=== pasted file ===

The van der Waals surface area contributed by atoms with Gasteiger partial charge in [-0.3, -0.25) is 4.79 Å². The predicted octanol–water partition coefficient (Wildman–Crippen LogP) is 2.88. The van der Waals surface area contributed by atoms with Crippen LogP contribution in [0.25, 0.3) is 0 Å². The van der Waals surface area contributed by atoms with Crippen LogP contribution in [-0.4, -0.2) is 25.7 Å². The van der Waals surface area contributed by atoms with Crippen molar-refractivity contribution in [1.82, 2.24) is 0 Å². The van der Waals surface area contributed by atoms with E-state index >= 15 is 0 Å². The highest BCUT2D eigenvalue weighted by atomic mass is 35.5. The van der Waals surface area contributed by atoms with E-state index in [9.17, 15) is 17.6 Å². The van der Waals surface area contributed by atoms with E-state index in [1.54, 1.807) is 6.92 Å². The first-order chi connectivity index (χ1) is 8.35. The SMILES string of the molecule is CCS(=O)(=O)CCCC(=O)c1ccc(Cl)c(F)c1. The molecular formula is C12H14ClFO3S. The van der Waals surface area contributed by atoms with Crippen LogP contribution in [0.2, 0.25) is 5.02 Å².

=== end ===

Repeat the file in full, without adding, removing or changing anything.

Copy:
The van der Waals surface area contributed by atoms with Gasteiger partial charge in [-0.3, -0.25) is 4.79 Å². The predicted octanol–water partition coefficient (Wildman–Crippen LogP) is 2.88. The van der Waals surface area contributed by atoms with Crippen LogP contribution in [0.25, 0.3) is 0 Å². The van der Waals surface area contributed by atoms with Crippen LogP contribution in [-0.4, -0.2) is 25.7 Å². The van der Waals surface area contributed by atoms with Crippen molar-refractivity contribution in [1.82, 2.24) is 0 Å². The van der Waals surface area contributed by atoms with E-state index >= 15 is 0 Å². The highest BCUT2D eigenvalue weighted by atomic mass is 35.5. The van der Waals surface area contributed by atoms with E-state index in [9.17, 15) is 17.6 Å². The van der Waals surface area contributed by atoms with E-state index in [1.54, 1.807) is 6.92 Å². The first-order chi connectivity index (χ1) is 8.35. The SMILES string of the molecule is CCS(=O)(=O)CCCC(=O)c1ccc(Cl)c(F)c1. The molecular formula is C12H14ClFO3S. The van der Waals surface area contributed by atoms with Crippen LogP contribution in [0.2, 0.25) is 5.02 Å².